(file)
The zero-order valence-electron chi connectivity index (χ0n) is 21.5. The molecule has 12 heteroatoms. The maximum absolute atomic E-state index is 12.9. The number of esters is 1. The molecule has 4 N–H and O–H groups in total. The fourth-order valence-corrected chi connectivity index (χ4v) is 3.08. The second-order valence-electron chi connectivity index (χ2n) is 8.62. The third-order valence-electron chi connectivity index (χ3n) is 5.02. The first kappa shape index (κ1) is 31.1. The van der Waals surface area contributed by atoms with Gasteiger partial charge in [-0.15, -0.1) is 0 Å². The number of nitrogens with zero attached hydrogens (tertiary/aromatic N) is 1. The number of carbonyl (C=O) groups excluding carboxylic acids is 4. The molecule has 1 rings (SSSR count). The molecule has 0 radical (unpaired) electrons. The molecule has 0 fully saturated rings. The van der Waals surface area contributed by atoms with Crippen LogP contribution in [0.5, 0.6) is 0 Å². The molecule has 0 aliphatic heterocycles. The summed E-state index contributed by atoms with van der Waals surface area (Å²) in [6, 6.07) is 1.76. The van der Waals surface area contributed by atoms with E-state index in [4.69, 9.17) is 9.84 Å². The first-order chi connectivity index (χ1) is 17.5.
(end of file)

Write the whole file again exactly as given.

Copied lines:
The zero-order valence-electron chi connectivity index (χ0n) is 21.5. The molecule has 12 heteroatoms. The maximum absolute atomic E-state index is 12.9. The number of esters is 1. The molecule has 4 N–H and O–H groups in total. The fourth-order valence-corrected chi connectivity index (χ4v) is 3.08. The second-order valence-electron chi connectivity index (χ2n) is 8.62. The third-order valence-electron chi connectivity index (χ3n) is 5.02. The first kappa shape index (κ1) is 31.1. The van der Waals surface area contributed by atoms with Gasteiger partial charge in [-0.15, -0.1) is 0 Å². The number of nitrogens with zero attached hydrogens (tertiary/aromatic N) is 1. The number of carbonyl (C=O) groups excluding carboxylic acids is 4. The molecule has 1 rings (SSSR count). The molecule has 0 radical (unpaired) electrons. The molecule has 0 fully saturated rings. The van der Waals surface area contributed by atoms with Crippen LogP contribution in [0.5, 0.6) is 0 Å². The molecule has 0 aliphatic heterocycles. The summed E-state index contributed by atoms with van der Waals surface area (Å²) in [6, 6.07) is 1.76. The van der Waals surface area contributed by atoms with E-state index in [4.69, 9.17) is 9.84 Å². The first-order chi connectivity index (χ1) is 17.5.